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On the world’s spice trail

Atul Kochhar talks about menus, curries and Michelin stars.

In 2001, two men in London became the first Indian chefs whose restaurants were each crowned with a Michelin star at exactly the same time. According to Atul Kochhar, “I tease Vineet [Bhatia] because alphabetically, I come first!” Having won his first Michelin for Tamarind at the age of 31, Kochhar moved on to open his own restaurant, Benares, which scooped the much-coveted star in 2007. He now has seven restaurants in the UK, Ireland, Mauritius, a couple of P&O cruise ships and his latest opening, Rang Mahal at the JW Marriott Marquis in Dubai, where he’s developing the seasonal menu.

“When we opened Rang Mahal earlier this year it was a spring/summer menu and now is the time to look at the winter vegetables coming into the market from India; the proximity from here is a huge benefit to operating in this region. I am also looking at incorporating some quirky dishes with game.”

What about sourcing produce from the UAE now that the harvesting season will recommence?

“We work very closely with the Dar Al Fateh farm here, which grows a lot of produce for us, but we have to share that with the executive chef of the hotel who uses local produce for the other restaurants. It’s great that we can at least kick-start the process of sourcing local. On the menu we have a recipe called farmer’s special, so whatever we get from the farm that day, we cook that.”

Aside from the Dubai and Mauritius openings this year, Kochhar has been busy promoting his second cookbook, dedicated to 200 curries from around the world. From Great Britain (given balti and chicken tikka masala are said to be British creations) to Singapore, from Thailand to North America and from Cambodia to the Caribbean, the recipes are indexed by ingredient.

“I always try local curries wherever I travel, making copious notes, so my publisher suggested writing the book. Some countries such as Tanzania I haven?t been to, so I researched through the web, cookbooks and reached out to some of the well-known chefs in those countries. I tested various recipes and also tried to find the historical links. I love the way food has travelled and taken different shapes through the spice trade. With Sudanese food, cardamom, black pepper and clove work together in a strong way, perking up a curry in a way you would not expect.”

Curries aside, Kochhar is a chef well versed in working under the beady eyes and refined palates of Michelin inspectors. Not only is there tremendous pressure to retain the star, but perhaps also to gain another in either Benares, or a first in some of his other restaurants should Michelin enter those markets. So could Dubai be ready for Michelin?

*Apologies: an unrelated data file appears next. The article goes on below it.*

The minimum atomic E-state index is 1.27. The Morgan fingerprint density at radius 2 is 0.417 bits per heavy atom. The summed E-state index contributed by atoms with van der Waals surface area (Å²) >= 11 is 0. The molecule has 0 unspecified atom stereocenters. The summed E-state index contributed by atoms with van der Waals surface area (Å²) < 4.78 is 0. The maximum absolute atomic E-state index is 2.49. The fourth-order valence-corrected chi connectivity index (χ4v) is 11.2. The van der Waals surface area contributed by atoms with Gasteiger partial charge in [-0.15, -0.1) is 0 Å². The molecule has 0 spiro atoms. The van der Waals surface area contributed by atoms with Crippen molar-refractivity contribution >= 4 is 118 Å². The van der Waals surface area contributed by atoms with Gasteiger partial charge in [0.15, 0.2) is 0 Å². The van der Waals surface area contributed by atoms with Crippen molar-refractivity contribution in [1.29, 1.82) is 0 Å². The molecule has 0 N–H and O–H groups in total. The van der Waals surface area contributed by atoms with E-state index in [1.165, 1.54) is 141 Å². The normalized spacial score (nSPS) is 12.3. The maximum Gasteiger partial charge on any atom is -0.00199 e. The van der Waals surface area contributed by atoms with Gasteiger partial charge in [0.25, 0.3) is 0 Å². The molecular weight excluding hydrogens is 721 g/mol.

“I think it is. It has the right mix of cuisines, the level of cooking standards has improved so much. So many expats are here. People have cooked for big names in Europe, America, Australia. You are spoilt for choice with produce in this place so you can pretty much get anything you want. I think they should come sooner or later.”

Michelin, please take note. In the meantime, Kochhar is in no rush, preferring to grow his empire organically.

“I opened a restaurant in Mauritius at the St Regis at the same time as Dubai, which wasn’t the intention; they were meant to have been a year apart. I want these two places to have a breather first before looking at something new. Maybe Abu Dhabi in the future, but I want to get this one right first.”

- Rang Mahal by Atul Kochhar, JW Marriott Marquis Dubai, Sheikh Zayed Road, Business Bay. Visit www.marriott.com. Call 04 414 3000. Open daily for dinner only. Atul’s Curries of the World cookbook is available from the Kinokuniya bookstore in The Dubai Mall for Dh130

Samantha Wood is the founder of the impartial restaurant review blog www.foodiva.net

Atul Kochhar shares his favourite recipe from the Rang Mahal menu:

Makes 4 to 5 portions


10 jumbo shrimps

50ml lemon juice

2 tbsp ginger-garlic paste

1 bunch coriander leaves

bunch basil leaves

3 to 4 kaffir lime leaves

10g lemongrass

30g roasted cashew

2 tsp roasted garlic

salt to taste

tsp chaat masala

15g lemon salt

20g salad greens

5ml olive oil

clarified butterMethod

De-scale, de-vein and clean the shrimps under running water.

Season the shrimps with lemon juice, ginger-garlic paste and salt; allow them to rest for 30-45 minutes.

Blend the coriander leaves, basil leaves, kaffir lime leaves, lemon grass, roasted cashew, roasted garlic and lemon juice to a fine paste.

Marinate the shrimps in above green marinade; allow them to rest for another 30-45 minutes.

Grill the shrimps on a barbecue or cook them in a tandoor.

Baste the shrimps in between with clarified butter.

In the meantime, season the salad greens with lemon juice, salt and olive oil.

Serve the shrimps hot, seasoned with lemon juice, chaat masala and accompanied with seasoned salad greens and lemon salt.


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